|Soldier of Fortune|
|Directed by||Edward Dmytryk|
|Produced by||Buddy Adler|
|Written by||Ernest K. Gann|
|Based on||Soldier of Fortune|
by Ernest K. Gann
|Music by||Hugo Friedhofer|
|Edited by||Dorothy Spencer|
|Distributed by||20th Century Fox|
|Box office||$2,750,000 (US rentals)|
Soldier of Fortune is a 1955 DeLuxe Color adventure film in CinemaScope about the rescue of an American prisoner in the People's Republic of China in the 1950s. It was directed by Edward Dmytryk, starred Clark Gable and Susan Hayward, and was written by Ernest K. Gann based on his 1954 novel.
Jane Hoyt (Susan Hayward) arrives in Hong Kong, looking for her husband, thrill-seeking photojournalist Louis (Gene Barry). She attracts the eye of shady shipping magnate Hank Lee (Clark Gable). With his help, she learns that Louis entered Communist China and was imprisoned as a suspected spy.
She decides to arrange his escape. Hank advises her to give up the foolhardy venture, but she refuses. She foolishly meets Fernand Rocha (Mel Welles) alone and gives him a $500 deposit to set up a rescue, but he merely gambles the money away and locks her up for his lecherous purposes. Word reaches Hank in time to save her.
Having fallen in love with Jane and realising that she will not let herself get involved with him while her husband's fate remains uncertain, Hank decides to rescue the man himself. Hong Kong Marine Police Inspector Merryweather (Michael Rennie) is inspecting Hank's junk when Hank decides to make his attempt, and gets shanghaied into helping rescue the husband who is being held in prison in Canton.
Louis is freed. Merryweather is forced to help Hank fight off a pursuing Chinese gunboat. When they return safely to Hong Kong, Louis graciously bows out of his wife's life.
- Clark Gable as Hank Lee
- Susan Hayward as Jane Hoyt
- Michael Rennie as Inspector Merryweather
- Gene Barry as Louis Hoyt
- Alexander D'Arcy as Rene Dupont Chevalier (as Alex D'Arcy)
- Tom Tully as Tweedie, owner of Tweedie's Bar
- Anna Sten as Madame Dupree
- Russell Collins as Icky, piano player
- Leo Gordon as Big Matt
- Richard Loo as General Po Lin, an impoverished exile who offers to guide Jane to Macao to see Rocha, but is taken off the ferry by the Communists
- Soo Yong as Dak Lai
- Frank Tang as Capt. Ying Fai
- Jack Kruschen as Austin Stoker, Lee's assistant
- Mel Welles as Fernand Rocha
The film was based on a novel by Ernest Gann published in October 1954. Gann had lived in Hong Kong in his youth working for a telephone company and always wanted to write a book set there. He moved there in 1953, hired a Chinese junk and researched and wrote the novel.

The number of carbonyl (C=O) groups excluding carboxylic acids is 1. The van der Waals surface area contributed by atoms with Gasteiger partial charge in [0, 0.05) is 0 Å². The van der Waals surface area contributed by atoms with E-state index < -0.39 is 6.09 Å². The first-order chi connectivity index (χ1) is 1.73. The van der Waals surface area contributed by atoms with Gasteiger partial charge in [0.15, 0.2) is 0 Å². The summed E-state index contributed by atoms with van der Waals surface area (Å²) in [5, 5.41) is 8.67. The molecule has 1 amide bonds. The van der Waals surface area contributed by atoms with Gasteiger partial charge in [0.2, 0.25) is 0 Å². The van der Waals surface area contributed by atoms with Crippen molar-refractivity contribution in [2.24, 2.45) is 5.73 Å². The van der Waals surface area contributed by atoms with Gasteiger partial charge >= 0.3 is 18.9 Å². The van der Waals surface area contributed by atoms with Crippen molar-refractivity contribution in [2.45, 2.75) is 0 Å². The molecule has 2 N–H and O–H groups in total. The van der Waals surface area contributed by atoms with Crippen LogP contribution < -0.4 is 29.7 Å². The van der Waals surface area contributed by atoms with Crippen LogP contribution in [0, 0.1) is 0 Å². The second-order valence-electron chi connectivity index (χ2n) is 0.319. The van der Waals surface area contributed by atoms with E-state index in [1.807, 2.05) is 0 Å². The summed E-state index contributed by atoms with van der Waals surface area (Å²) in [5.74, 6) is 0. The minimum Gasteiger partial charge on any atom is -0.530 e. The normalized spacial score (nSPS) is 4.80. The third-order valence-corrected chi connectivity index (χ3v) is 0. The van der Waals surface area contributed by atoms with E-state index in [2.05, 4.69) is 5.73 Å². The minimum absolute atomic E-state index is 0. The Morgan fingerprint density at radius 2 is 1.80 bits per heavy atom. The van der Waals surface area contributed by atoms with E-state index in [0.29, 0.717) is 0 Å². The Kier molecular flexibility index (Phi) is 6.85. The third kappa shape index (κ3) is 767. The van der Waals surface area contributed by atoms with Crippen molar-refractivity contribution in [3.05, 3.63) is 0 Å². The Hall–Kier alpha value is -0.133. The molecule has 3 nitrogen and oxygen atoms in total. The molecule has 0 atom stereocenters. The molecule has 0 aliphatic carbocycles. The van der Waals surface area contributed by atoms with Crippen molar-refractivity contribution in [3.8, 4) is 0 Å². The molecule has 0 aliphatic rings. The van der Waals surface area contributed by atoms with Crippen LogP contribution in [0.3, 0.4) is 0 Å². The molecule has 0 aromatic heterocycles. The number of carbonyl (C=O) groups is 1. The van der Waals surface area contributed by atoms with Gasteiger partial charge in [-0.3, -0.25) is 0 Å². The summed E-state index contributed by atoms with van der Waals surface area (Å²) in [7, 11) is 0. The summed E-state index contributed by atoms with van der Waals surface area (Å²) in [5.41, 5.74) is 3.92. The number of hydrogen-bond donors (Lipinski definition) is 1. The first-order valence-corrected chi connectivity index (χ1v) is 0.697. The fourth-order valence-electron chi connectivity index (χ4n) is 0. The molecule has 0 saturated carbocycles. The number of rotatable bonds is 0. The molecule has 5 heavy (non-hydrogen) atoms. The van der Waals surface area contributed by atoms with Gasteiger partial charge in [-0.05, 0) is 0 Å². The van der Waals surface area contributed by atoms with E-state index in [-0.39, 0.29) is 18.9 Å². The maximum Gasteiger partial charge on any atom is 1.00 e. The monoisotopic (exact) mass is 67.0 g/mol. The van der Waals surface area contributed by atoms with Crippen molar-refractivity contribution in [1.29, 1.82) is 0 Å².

Gann's novel attracted the interest of film studios before it had been published. His novels Island in the Sky and The High and the Mighty had just been filmed with John Wayne and Wayne became interested in purchasing the film rights. However, film rights went to 20th Century Fox, who had a deal with Clark Gable, and Gable asked them to buy the novel as a vehicle for him. Buddy Adler was assigned to produce, Edward Dmyrtryk to direct and Gann to write the script.
Susan Hayward signed to play the female lead after Grace Kelly bowed out. Hayward, however, was in the middle of a divorce and could not take her children to Hong Kong with her. She offered to pull out of the film. Instead, she was allowed to remain in Hollywood and shoot all her scenes on the studio backlot. To give the illusion of her presence in Hong Kong, a few brief outdoor scenes were shot at some of the city's landmarks, showing Gable together with a Hayward double whose back was to the camera. In one instance of this, Gable and the Hayward double were shown entering entering the doorway of a building in Hong Kong. In the next scene, Gable and Hayward were shown walking onto a Hollywood set that was supposed to be the building's interior.
The opening and closing credit scenes of the film, featuring Gable looking out at the harbor skyline, were staged on the Peak Tram.
The rest of the unit left for Hong Kong in November 1954 for five weeks of location filming. This was the first of four CinemaScope productions filmed by Adler’s units in Asia in the mid-fifties.
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